Mr Moundshroud proves to be a delightfully light read leaves on the wind Virgil as he takes a group of kids on a roaring fast ride through time on Hallow's Eve to give us the real rundown on mummies witches druids and all the creepy crawlies of history summing things up with a uintessential Bradburian moral and prosaic revealIt's perfect for what it is a totally fast YA ride that might get even better justice as a full production Spielberg production with a gazillion dollars behind it with Disney and Lucasfilms playing a big role with Neil Gaiman providing about a thousand hours worth of consultancy to boot Sound good? Yep It needs a lot of firepower to amp it up and make it look absolutely spectacular and feel like it has the depth of ages It feels like Mary Poppins and Bednobs and Broomsticks would if they were actually good movies And maybe it could be an excellent movie tooBut for me I feel like I should have loved this long before I ever watched Nightmare Before ChristmasIt's all about timing At my late age I want to start taking exception to some of the conclusions that Bradbury makes nitpick about the history complain about the lack of girls and give a horribly injust condemnation to the book because it lacks the whole modern Halloween and horror awesomeness that us moderns have to offerFor shame Shame on meBut then that's also the reason why I mentioned bringing in a bunch of the heavy hitters of today to update the tale I'm sure THIS is one of those old books that could be turned into something special again for a whole new generation It already has magic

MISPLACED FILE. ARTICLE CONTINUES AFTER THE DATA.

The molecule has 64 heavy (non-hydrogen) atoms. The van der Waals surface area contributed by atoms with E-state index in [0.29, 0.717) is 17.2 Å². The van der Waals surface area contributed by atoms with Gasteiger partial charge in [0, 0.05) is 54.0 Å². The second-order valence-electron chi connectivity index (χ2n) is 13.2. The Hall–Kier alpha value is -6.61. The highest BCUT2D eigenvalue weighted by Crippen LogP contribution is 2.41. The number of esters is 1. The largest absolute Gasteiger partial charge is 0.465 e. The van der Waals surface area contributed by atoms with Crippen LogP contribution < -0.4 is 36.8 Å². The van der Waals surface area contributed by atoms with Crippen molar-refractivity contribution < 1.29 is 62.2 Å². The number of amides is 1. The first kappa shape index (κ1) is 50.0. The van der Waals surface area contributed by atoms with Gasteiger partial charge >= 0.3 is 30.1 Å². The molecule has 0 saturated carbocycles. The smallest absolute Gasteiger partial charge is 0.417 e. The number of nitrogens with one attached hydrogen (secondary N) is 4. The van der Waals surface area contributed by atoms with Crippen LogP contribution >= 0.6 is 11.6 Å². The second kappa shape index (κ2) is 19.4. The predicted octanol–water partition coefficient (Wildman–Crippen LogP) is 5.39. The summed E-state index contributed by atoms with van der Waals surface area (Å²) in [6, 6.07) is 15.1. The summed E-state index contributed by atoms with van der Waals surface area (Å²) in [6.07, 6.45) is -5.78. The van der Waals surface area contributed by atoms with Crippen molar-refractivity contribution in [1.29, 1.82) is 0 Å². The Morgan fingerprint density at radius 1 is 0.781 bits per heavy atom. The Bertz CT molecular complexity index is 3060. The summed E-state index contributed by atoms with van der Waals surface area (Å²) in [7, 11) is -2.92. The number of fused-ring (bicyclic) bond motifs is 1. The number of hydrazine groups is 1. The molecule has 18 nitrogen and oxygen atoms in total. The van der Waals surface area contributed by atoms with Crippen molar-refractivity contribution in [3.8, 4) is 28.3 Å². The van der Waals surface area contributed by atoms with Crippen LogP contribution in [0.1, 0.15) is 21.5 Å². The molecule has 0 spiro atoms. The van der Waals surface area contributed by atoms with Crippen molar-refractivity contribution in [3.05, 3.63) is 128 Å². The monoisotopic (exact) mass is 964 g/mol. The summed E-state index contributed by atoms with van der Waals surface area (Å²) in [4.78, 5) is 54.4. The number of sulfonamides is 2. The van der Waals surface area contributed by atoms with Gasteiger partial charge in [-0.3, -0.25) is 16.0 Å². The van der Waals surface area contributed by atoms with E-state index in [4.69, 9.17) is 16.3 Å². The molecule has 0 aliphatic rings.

9. says:

    Spooktober read #7I don’t mind that I didn’t get Dr Seuss books when I was a kid I would have probably disliked them But I am vaguely upset that no one thought to read me “The Halloween Tree” I already loved that holiday than Christmas by the time I was six and I know I would have been eually terrified and thrilled by this lovely storyI had been meaning to get a copy for a while when I found this amazing edition illustrated by the great Gris Grimly who gave me the best “Frankenstein” adaptation ever himself His whimsical and creepy style is the perfect visual companion for Bradbury’s tale about the origins of HalloweenTom Skleton and his friends are all ready to go trick or treating on their favorite night of the year but their friend Pipkin is missing With the help of the strange but friendly Mr Mountshroud the boys will go on a magical adventure through time to better understand the meaning of the customs of Halloween and rescue their friendBradbury's prose is always so lovely light and poetic with just a hint of bittersweetness The boys don't only learn the story behind leaving out treats celebrating the dead or remembering the beliefs of other cultures; they also learn about a few darker truths along the wayGrimly's gorgeously whimsical and creepy art work couldn't have been a perfect complement to the story his adorable jack o lanterns his terrifying Samhaim and his intriguing rendition of Mr Mountshroud bring the words to life brilliantly Without this book Tim Burton would not be Tim Burton nor would Neil Gaiman be Neil Gaiman me thinks A great little Halloween adventure for everyone

  10. says:

    I'll be reading BradburyThe writing in this is phenomenal it's delight to read I'm not sure why but the images in my head when reading this were very Tim Burton esue What are some of his other works that I should check out? Besides Fahreinheit 451 that is